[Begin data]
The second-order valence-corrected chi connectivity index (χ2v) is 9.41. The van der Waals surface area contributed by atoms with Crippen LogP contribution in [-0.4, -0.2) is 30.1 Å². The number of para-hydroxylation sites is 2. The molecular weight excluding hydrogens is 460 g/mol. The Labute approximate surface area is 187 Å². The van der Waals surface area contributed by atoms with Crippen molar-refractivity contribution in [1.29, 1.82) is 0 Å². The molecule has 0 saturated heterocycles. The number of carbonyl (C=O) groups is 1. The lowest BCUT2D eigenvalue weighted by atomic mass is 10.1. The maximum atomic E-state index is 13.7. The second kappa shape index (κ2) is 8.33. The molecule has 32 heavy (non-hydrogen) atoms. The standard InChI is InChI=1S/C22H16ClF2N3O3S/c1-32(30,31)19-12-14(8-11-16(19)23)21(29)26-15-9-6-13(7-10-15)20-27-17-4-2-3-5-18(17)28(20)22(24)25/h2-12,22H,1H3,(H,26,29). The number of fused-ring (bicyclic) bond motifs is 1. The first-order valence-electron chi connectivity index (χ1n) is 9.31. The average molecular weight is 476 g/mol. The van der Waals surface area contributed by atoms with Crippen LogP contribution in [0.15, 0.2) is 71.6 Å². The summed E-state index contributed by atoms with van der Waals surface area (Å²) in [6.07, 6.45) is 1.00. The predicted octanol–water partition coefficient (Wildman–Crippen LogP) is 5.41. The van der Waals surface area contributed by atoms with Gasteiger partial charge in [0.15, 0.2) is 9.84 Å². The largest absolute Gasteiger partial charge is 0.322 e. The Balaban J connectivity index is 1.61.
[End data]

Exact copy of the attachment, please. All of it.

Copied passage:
The second-order valence-corrected chi connectivity index (χ2v) is 9.41. The van der Waals surface area contributed by atoms with Crippen LogP contribution in [-0.4, -0.2) is 30.1 Å². The number of para-hydroxylation sites is 2. The molecular weight excluding hydrogens is 460 g/mol. The Labute approximate surface area is 187 Å². The van der Waals surface area contributed by atoms with Crippen molar-refractivity contribution in [1.29, 1.82) is 0 Å². The molecule has 0 saturated heterocycles. The number of carbonyl (C=O) groups is 1. The lowest BCUT2D eigenvalue weighted by atomic mass is 10.1. The maximum atomic E-state index is 13.7. The second kappa shape index (κ2) is 8.33. The molecule has 32 heavy (non-hydrogen) atoms. The standard InChI is InChI=1S/C22H16ClF2N3O3S/c1-32(30,31)19-12-14(8-11-16(19)23)21(29)26-15-9-6-13(7-10-15)20-27-17-4-2-3-5-18(17)28(20)22(24)25/h2-12,22H,1H3,(H,26,29). The number of fused-ring (bicyclic) bond motifs is 1. The first-order valence-electron chi connectivity index (χ1n) is 9.31. The average molecular weight is 476 g/mol. The van der Waals surface area contributed by atoms with Crippen LogP contribution in [0.15, 0.2) is 71.6 Å². The summed E-state index contributed by atoms with van der Waals surface area (Å²) in [6.07, 6.45) is 1.00. The predicted octanol–water partition coefficient (Wildman–Crippen LogP) is 5.41. The van der Waals surface area contributed by atoms with Gasteiger partial charge in [0.15, 0.2) is 9.84 Å². The largest absolute Gasteiger partial charge is 0.322 e. The Balaban J connectivity index is 1.61.